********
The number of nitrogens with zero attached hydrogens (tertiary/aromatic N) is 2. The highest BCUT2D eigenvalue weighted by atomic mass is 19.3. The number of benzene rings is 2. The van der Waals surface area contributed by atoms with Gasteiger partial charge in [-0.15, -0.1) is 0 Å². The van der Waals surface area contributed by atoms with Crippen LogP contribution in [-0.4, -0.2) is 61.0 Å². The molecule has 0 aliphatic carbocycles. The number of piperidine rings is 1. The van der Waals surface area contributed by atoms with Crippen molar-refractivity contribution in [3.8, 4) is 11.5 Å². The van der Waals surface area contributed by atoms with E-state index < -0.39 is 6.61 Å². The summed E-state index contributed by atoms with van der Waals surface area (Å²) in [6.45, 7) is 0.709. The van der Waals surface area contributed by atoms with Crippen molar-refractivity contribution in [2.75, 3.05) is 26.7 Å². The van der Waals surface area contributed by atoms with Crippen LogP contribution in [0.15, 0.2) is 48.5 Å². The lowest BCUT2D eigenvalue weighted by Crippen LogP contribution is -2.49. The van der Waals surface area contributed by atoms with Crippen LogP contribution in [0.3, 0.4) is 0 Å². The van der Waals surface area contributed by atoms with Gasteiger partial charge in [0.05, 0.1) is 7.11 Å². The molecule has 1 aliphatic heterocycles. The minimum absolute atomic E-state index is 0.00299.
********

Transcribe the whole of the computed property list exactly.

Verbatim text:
The number of nitrogens with zero attached hydrogens (tertiary/aromatic N) is 2. The highest BCUT2D eigenvalue weighted by atomic mass is 19.3. The number of benzene rings is 2. The van der Waals surface area contributed by atoms with Gasteiger partial charge in [-0.15, -0.1) is 0 Å². The van der Waals surface area contributed by atoms with Crippen LogP contribution in [-0.4, -0.2) is 61.0 Å². The molecule has 0 aliphatic carbocycles. The number of piperidine rings is 1. The van der Waals surface area contributed by atoms with Crippen molar-refractivity contribution in [3.8, 4) is 11.5 Å². The van der Waals surface area contributed by atoms with E-state index < -0.39 is 6.61 Å². The summed E-state index contributed by atoms with van der Waals surface area (Å²) in [6.45, 7) is 0.709. The van der Waals surface area contributed by atoms with Crippen molar-refractivity contribution in [2.75, 3.05) is 26.7 Å². The van der Waals surface area contributed by atoms with Crippen LogP contribution in [0.15, 0.2) is 48.5 Å². The lowest BCUT2D eigenvalue weighted by Crippen LogP contribution is -2.49. The van der Waals surface area contributed by atoms with Crippen LogP contribution in [0.3, 0.4) is 0 Å². The van der Waals surface area contributed by atoms with Gasteiger partial charge in [0.05, 0.1) is 7.11 Å². The molecule has 1 aliphatic heterocycles. The minimum absolute atomic E-state index is 0.00299.